Spreading The Disease recently released their first full-length album, Insurrection, which follows the highly-rated maiden EP, Viral. With their line-up now finalised with new lead vocalist Connor Russell Snyder, Insurrection aims to capture the attention of the metal world.
What immediately stands out are the vocals. The scream vocal is strong and well-delivered, however, what is more obvious, are the tone and production. With metal bands, especially contemporary ones, when deciding on the balance between depth and clarity, the majority tend to side with the extra power achieved by giving the vocal real low down grunt. But, this masks the delivery, making the lyrical content difficult to extricate. However, Spreading The Disease have clearly decided that the importance of clarity of diction takes precedence. This makes complete sense, as it allows the power of the mostly politically-motivated message to be positively delivered. Let me also add that there is no lack of depth or power as a result, in fact it gives more room for the exceptionally chunky bass and frequent tom and double kick work on the drums. It is refreshing to hear the bass part so clearly, especially as the tone is particularly delightful.
The clean vocals are noticeably weaker than the scream vocal and, maybe as a result, are often heard with the inclusion of backing vocals. This creates an interesting dynamic within the songs, with the sung sections feeling a little eerie.
Without meaning to sound too harsh, the opening to the album was a little disappointing. The build at the start of first track Find My Path just didn’t seem to hit the spot. Perhaps it wasn’t as tight as expected or just didn’t gel or merge correctly, however, the track did improve once it got going.
Perhaps it was a late addition, as the second track, Words Unspoken, has a much more satisfying opening and would perhaps have made a more suitable opening track to the album. The rock n roll riffs in the guitars are especially enjoyable. There is also a fast technical guitar solo which is sure to satisfy keen guitarists everywhere.
The first sign of creative production comes in third track Dischord. The intro and outro have imaginative use of ritualistic chanting, dark choral parts and haunting bells and chimes. This leads to a much more satisfying build than in the opening track. The guitar parts in the verse once again drive the song brilliantly and the call and response nature of the chorus is sure to be a favourite for crowd interaction when performing live.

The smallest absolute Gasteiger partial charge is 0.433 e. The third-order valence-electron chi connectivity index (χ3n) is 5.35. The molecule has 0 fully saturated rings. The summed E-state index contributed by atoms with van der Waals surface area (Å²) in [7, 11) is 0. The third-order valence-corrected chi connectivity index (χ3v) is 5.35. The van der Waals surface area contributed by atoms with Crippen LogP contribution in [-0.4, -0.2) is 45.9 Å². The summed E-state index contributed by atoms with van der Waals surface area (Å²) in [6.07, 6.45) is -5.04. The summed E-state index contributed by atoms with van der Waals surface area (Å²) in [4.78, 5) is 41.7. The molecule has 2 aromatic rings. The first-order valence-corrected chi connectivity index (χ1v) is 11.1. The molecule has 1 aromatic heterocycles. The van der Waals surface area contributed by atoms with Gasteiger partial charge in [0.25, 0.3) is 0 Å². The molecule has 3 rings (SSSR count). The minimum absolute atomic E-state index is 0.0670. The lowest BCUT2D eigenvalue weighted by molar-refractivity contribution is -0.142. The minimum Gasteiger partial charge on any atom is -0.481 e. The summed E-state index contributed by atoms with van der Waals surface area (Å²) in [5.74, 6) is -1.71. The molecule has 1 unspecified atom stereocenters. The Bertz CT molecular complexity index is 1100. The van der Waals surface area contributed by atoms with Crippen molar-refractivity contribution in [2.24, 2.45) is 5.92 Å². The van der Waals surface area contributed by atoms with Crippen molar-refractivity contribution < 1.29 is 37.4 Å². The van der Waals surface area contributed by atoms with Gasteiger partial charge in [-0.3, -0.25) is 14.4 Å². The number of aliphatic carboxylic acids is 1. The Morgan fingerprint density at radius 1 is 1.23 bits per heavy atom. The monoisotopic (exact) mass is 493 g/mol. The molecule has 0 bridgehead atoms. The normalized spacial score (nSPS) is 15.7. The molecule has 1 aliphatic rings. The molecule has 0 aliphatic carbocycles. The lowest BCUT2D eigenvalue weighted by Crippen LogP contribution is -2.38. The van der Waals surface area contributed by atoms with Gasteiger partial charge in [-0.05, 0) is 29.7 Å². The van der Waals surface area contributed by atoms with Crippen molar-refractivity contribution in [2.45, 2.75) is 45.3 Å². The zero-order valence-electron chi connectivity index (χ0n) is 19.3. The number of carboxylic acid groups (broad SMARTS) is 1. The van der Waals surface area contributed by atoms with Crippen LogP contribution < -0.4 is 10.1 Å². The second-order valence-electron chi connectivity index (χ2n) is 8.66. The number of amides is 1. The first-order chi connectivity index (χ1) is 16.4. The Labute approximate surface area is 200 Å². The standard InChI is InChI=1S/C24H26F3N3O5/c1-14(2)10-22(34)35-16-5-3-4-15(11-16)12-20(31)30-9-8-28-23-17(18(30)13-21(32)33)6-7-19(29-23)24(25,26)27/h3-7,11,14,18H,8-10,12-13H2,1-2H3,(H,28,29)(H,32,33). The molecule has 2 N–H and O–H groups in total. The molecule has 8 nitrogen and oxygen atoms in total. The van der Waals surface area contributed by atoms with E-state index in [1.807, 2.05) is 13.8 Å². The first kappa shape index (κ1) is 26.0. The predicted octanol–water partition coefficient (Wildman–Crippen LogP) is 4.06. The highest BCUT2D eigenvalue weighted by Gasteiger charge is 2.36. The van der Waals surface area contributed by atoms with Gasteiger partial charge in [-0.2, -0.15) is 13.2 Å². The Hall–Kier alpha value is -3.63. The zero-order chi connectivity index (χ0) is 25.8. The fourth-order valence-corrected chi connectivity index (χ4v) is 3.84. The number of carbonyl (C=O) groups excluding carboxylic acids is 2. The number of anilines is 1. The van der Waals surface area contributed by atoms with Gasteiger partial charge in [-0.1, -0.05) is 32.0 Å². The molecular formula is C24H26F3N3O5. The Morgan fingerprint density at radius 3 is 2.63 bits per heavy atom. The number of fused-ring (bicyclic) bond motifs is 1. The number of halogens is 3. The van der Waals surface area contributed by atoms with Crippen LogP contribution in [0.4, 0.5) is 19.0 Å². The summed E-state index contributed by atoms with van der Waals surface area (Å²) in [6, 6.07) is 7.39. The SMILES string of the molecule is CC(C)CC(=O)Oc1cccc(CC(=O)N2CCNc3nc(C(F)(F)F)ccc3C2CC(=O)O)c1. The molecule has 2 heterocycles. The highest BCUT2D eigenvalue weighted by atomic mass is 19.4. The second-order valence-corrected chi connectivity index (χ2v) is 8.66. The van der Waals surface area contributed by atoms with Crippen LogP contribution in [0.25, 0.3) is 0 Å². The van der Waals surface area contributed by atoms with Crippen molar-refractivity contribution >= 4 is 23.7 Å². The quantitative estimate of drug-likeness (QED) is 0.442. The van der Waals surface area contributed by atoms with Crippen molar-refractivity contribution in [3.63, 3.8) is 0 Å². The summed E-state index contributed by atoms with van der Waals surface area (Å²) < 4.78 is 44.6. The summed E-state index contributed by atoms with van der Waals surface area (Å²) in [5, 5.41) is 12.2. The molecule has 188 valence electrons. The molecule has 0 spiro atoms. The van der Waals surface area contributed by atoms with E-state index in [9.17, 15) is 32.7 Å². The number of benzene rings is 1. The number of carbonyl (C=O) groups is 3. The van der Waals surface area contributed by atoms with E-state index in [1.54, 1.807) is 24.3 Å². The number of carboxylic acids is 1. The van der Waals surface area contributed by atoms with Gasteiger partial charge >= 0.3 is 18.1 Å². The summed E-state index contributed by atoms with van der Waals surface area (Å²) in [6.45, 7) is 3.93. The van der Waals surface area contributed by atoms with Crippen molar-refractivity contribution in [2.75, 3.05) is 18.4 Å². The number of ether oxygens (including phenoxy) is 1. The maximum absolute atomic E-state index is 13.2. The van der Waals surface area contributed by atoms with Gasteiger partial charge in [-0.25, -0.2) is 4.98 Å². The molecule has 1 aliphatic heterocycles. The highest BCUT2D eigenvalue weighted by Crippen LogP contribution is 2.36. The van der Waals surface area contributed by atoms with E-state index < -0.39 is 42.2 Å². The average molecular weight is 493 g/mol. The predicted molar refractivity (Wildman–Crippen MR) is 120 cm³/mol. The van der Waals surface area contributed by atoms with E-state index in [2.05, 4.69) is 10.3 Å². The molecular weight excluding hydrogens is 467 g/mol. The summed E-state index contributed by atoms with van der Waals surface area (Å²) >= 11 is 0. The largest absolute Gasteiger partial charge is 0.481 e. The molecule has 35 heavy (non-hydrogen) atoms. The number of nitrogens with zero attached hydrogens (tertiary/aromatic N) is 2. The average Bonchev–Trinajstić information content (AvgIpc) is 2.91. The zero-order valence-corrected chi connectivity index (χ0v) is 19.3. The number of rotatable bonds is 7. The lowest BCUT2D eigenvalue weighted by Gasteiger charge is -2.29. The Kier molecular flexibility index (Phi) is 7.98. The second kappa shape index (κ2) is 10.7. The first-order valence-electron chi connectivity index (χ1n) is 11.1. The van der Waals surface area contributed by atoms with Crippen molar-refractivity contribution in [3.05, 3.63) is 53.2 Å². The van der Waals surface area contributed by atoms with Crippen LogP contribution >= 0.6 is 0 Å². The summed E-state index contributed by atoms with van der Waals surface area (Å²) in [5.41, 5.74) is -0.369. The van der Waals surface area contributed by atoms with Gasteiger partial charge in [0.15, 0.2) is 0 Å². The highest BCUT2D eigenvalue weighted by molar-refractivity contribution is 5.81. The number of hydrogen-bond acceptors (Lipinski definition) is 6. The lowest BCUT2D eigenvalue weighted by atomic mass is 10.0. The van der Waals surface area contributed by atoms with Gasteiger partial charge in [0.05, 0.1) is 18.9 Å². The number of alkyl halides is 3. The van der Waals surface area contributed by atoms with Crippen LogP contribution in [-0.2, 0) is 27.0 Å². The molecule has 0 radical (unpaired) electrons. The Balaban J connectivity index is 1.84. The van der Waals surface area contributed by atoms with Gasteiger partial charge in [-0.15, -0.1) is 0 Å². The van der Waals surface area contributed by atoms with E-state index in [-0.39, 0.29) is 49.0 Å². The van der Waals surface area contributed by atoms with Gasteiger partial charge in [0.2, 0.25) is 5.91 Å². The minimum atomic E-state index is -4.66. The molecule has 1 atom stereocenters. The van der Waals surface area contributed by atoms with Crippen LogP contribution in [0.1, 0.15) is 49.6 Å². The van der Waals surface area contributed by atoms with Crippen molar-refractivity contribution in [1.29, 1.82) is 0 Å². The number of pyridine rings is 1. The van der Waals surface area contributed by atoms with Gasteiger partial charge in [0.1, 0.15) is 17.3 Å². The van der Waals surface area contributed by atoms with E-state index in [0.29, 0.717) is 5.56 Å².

The tracks Spreading the Disease and Greed are the clear “singles” of the album. They are the easiest to pick up and immediately enjoy, especially Spreading the Disease. The first single, along with video release, though, was Greed. It contains a break with a great bass solo section, which really showcases the quality of the bass part.
Another highlight is the track Whores of War. While the name itself would make it a highlight, it perhaps is the best composed track on the album. Each part is really well written and the chorus is especially memorable. At 6:39 it is the longest track on the album which also allows for a very creative middle section with use of a “war broadcast message” and appropriate sound effects.
With most of the tracks very hard hitting, the only real contrast comes with the ballad Can’t Let Go. The combination of the clean vocal and a guest female vocal makes for very haunting verses, with the backing very sparse with predominantly acoustic guitars. The track is crying out for a kickass guitar solo and sure enough one arrives. It is easily the most tuneful and beautiful of the whole album with great tones. One observation I would make though, is that the guitar seems to sit in the mix rather than cut through. Perhaps a little more treble would raise it an extra level.
Overall, Insurrection is an album that Spreading The Disease should be very proud of. The lyrical content and desire to deliver it distinctly are both admirable and successful. The space created to allow all instruments to be prominent makes the album all the more enjoyable. Though some tracks don’t quite deliver, the majority are very well-composed and some sections display real creativity and brilliance.
Highlights: Spreading The Disease, Whores of War, Greed